LONDON — For more than 30 years, Sanlam Private Investment’s “White List” has been offering an impartial guide to U.K. equity income funds with a track record of delivering rising dividends and long-term capital growth.
In its annual review, published in January, the White List identified JO Hambro UK Equity Income as the top fund by overall merit.
Three FTSE 100 recovery plays, which feature in the fund’s top 10 holdings, caught my eye. What are the attractions of oil giant BP plc (ADR) (NYSE:BP) (LSE:BP), supermarket titan Tesco Corporation (USA) (NASDAQ:TESO), and leading general insurer RSA Insurance Group plc ?
BP plc (ADR) (NYSE:BP)
BP’s calamitous oil spill in the Gulf of Mexico in April 2010 saw its shares sink from more than 650 pence to less than 300 pence within the space of three months. The price recovered to 500 pence by early 2011, but the shares have made no further progress in the two years since.
On the face of it, that’s surprising, because the market has a lot more quantitative information on BP’s liabilities than it had back at the start of 2011. We’ve also seen the resumption of dividends since then and a satisfactory resolution — barring any major shock — to BP’s problematic TNK-BP partnership with Russian oligarchs.
But maybe sentiment is beginning to turn. The market shrugged off a 19% decline in BP’s annual profit announced on Tuesday this week, as well as news that the U.S. Gulf of Mexico states are seeking $34 billion in damages. The shares ended the day up 1.5% at 469 pence. Based on that share price, BP is rated on just eight times forecast earnings for 2013 and offers a forward yield of 4.8%.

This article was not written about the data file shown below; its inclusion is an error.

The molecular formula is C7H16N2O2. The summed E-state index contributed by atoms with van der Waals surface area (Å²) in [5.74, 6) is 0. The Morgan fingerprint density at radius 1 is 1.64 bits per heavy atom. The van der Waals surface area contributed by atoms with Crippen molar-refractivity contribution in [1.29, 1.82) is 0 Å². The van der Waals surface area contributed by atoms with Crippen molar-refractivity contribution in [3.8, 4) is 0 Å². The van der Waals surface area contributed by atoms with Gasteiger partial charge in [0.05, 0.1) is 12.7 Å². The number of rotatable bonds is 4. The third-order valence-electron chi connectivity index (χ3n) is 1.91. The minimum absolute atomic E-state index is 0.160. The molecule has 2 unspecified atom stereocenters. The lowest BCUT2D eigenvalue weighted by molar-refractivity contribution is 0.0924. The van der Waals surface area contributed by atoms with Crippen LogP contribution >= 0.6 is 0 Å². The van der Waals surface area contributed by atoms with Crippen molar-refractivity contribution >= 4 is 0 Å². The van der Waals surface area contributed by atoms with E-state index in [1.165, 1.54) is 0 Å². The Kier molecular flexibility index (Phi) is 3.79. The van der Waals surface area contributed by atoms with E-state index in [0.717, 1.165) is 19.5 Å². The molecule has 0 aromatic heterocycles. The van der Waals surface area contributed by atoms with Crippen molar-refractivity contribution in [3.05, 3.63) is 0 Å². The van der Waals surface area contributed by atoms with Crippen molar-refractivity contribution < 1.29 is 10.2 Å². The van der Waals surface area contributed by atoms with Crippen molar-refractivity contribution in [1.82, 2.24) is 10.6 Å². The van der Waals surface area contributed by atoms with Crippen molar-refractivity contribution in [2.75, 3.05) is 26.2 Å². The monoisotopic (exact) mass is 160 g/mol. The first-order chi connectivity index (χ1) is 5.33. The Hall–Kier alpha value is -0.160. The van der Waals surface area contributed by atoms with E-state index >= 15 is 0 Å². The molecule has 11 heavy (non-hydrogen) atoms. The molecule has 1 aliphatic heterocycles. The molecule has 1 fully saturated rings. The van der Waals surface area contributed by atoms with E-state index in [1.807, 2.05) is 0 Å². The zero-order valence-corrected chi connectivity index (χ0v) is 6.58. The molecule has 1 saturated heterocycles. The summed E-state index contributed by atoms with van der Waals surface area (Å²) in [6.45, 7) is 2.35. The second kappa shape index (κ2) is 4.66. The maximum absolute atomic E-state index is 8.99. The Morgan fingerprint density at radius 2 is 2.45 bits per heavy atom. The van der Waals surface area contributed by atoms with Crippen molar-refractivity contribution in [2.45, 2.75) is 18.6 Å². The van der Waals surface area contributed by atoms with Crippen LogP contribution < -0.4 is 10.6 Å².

Tesco Corporation (USA) (NASDAQ:TESO)
Tesco’s profit warning just more than a year ago — its first in two decades — wiped nearly 5 billion pounds off the value of the company at a stroke. It wasn’t quite what had been intended by Tesco’s “Big Price Drop” Christmas campaign!
The shares reached a low of about 300 pence, having traded at more than 400 pence in the lead-up to Christmas. In the past two or three months, the shares have been recovering and now trade around 360 pence.
The market has reacted positively to CEO Philip Clarke’s claims that the U.K. recovery is on track and to news that Tesco is abandoning its plans to conquer America — although the latter was previously one of great long-term hopes of investors. (To use a football analogy, it seems that at the end of the day the U.S. Fresh & Easy chain became to Clarke what Mario Balotelli became to Roberto Mancini.)
At 360 pence, Tesco’s shares are trading at about 11.5 times forecast earnings for the year to Feb. 28. If analyst expectations of a flat or marginally increased dividend prove accurate, the yield on offer is a bit more than 4%.